ChemRxiv
These are preliminary reports that have not been peer-reviewed. They should not be regarded as conclusive, guide clinical practice/health-related behavior, or be reported in news media as established information. For more information, please see our FAQs.
1/1
3 files

Following Electroenzymatic Hydrogen Production by Rotating Ring Disk Electrochemistry and Mass Spectrometry

preprint
submitted on 18.01.2021, 09:13 and posted on 19.01.2021, 06:17 by Jaloliddin Khushvakov, Robin Nussbaum, Cécile Cadoux, Jifu Duan, Sven T. Stripp, Ross Milton

We report on two new approaches to study H2-producing metalloenzymes using electrochemistry and mass spectrometry, where H+ reduction is driven by hydrogenase within an electrochemically active polymer (redox polymer). Researchers have established electrochemical approaches to utilize the H2-processing metalloenzyme hydrogenase at electrode surfaces. However, it is more-than-often the case that hydrogenase electrodes are employed for H2 oxidation. There is significant interest in using renewable electrical energy to drive low-potential reductive reactions such as H2 evolution and N2 fixation, particularly with metalloenzymes. However, much work is required to understand metalloenzymes.

The use of rotating ring disk electrochemistry with hydrogenase is innovative in that it provides a live method to quantify the H2 being produced by the enzyme. This method will be valuable in determining product distributions for such enzymes in real-time, at electrode surfaces.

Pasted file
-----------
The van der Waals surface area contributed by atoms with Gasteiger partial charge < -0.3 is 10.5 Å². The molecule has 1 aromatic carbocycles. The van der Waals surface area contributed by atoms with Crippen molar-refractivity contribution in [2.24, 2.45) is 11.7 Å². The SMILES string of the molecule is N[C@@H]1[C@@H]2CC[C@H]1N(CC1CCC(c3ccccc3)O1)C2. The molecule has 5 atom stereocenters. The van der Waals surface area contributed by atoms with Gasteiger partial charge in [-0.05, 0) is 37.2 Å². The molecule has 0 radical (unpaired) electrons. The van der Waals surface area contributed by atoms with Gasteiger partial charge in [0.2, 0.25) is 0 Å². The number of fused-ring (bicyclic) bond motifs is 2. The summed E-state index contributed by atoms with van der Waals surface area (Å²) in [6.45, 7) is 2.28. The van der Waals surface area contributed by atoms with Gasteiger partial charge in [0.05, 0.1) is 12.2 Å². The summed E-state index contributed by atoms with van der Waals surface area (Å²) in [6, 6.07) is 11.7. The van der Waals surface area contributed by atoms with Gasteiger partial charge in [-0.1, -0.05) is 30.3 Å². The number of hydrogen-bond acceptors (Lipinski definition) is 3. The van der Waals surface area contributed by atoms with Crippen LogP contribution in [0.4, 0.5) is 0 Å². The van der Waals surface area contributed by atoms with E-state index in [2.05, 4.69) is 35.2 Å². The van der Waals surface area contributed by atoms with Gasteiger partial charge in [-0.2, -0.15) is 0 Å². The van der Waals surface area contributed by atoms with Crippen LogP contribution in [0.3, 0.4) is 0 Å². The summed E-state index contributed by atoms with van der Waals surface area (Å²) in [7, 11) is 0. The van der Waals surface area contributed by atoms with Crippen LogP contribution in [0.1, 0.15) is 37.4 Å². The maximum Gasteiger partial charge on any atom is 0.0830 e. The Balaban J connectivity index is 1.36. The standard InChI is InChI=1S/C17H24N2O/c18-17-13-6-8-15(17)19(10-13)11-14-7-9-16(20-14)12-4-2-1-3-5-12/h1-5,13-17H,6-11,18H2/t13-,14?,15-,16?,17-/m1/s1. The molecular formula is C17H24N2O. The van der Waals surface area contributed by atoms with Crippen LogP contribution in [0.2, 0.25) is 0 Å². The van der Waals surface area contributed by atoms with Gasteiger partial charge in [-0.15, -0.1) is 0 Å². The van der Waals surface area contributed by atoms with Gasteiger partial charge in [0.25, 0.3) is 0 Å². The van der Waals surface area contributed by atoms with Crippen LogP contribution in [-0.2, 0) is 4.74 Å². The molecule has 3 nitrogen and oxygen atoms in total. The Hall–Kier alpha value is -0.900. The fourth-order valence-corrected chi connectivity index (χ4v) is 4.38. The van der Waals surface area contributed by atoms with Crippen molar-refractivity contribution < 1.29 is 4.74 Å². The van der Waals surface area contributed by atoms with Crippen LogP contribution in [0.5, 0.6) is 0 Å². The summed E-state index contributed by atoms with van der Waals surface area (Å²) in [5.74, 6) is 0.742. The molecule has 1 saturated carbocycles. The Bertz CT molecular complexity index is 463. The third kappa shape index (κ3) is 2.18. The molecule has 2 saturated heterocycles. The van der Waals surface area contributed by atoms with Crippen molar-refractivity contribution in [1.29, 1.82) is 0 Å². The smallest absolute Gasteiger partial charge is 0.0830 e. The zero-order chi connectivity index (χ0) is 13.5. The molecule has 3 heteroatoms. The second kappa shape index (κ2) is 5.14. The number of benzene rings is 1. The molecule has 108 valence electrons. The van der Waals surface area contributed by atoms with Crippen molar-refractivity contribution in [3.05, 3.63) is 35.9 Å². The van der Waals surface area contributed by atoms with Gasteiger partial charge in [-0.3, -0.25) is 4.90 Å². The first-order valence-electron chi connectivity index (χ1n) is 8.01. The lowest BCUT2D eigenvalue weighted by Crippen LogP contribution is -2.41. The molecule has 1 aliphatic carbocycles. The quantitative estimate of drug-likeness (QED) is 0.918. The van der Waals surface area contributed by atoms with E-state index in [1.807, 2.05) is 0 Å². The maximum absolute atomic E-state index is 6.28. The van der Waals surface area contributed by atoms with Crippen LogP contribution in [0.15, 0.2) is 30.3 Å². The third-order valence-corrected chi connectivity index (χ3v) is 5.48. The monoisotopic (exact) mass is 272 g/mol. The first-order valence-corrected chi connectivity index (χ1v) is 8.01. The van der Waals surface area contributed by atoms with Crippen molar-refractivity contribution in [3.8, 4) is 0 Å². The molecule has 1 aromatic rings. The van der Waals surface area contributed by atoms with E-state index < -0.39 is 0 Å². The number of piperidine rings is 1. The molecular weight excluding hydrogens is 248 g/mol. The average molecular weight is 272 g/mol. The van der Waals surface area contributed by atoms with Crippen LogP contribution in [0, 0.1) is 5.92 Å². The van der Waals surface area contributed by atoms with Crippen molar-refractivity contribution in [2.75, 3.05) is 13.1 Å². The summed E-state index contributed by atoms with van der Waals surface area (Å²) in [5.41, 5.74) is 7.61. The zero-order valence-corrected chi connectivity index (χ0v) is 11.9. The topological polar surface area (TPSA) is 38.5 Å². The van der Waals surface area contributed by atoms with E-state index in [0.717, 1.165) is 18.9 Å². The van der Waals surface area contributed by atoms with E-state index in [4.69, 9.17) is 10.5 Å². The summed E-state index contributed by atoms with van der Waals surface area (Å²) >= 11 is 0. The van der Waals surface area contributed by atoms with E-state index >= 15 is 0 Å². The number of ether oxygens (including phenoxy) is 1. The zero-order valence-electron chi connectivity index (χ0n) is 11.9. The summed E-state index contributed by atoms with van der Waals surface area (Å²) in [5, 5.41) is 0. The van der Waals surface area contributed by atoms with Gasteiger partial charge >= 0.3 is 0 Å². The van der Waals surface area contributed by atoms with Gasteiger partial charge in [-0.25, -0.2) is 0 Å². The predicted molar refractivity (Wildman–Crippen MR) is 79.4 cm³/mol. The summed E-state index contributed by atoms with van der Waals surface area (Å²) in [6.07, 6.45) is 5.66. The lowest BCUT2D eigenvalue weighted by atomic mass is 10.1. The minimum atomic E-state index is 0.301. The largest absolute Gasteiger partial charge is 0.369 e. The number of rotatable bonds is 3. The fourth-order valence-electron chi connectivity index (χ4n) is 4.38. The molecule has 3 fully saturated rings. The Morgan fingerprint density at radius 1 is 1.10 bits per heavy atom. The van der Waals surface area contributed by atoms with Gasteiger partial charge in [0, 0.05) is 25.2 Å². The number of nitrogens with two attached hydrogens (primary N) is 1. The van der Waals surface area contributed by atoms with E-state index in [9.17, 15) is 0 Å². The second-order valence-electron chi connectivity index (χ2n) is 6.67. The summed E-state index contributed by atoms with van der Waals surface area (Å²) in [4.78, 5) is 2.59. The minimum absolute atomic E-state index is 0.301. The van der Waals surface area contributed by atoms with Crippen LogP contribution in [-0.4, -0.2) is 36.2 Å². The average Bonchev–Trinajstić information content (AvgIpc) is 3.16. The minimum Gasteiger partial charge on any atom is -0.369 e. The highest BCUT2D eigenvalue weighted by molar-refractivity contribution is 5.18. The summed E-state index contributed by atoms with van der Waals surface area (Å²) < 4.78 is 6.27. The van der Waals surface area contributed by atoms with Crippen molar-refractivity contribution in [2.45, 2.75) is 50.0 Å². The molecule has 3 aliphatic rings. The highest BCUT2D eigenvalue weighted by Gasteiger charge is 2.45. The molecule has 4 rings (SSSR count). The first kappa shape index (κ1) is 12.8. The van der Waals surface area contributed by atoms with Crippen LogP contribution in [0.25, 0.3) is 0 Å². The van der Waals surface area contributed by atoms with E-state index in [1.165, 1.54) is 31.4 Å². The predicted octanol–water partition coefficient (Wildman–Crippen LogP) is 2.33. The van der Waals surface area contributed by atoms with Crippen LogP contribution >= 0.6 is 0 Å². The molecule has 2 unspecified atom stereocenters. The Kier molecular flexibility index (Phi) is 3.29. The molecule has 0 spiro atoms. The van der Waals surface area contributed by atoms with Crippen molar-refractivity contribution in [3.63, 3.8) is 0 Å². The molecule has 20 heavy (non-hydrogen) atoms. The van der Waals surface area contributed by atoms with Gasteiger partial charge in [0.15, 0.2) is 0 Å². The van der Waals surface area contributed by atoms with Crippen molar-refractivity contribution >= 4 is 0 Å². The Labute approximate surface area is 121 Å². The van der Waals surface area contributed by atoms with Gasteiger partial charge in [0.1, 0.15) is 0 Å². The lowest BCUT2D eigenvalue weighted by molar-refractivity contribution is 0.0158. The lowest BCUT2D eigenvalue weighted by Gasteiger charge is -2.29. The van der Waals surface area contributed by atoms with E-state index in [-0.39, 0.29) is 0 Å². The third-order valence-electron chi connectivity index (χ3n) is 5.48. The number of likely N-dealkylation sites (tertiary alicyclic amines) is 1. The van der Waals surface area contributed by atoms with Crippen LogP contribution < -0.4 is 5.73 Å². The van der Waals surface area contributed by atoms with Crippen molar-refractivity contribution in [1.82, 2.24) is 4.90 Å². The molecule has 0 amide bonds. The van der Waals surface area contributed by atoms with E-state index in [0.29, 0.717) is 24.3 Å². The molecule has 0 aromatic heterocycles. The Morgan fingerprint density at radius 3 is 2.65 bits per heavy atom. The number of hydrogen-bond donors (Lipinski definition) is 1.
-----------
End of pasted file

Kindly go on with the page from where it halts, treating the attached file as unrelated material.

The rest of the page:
There is also significant interest in utilizing isotopes of enzymatic substrates when performing electrochemistry, since the rate of the reaction corresponds to the current at the electrode. However, researchers of electroenzymatic H+ reduction have yet to utilize online mass spectrometry to analyze the products of hydron reduction. We report on the ability to follow and differentiate the formation of H2, HD and D2 in real-time, permitting the calculation of apparent kinetic isotope effects. This approach will be valuable to characterizing rate-limiting steps involving H+, as well as for other gas-processing metalloenzymes.

Funding

Deutsche Forschungsgemeinschaft 1927 (1554/5-1)

COMAD University of Geneva

Ernest Boninchi Foundation

Société Académique de Genève

Fondation Ernst et Lucie Schmidheiny

History

Email Address of Submitting Author

ross.milton@unige.ch

Institution

University of Geneva

Country

Switzerland

ORCID For Submitting Author

0000-0002-2229-0243

Declaration of Conflict of Interest

No conflicts of interest to declare

Exports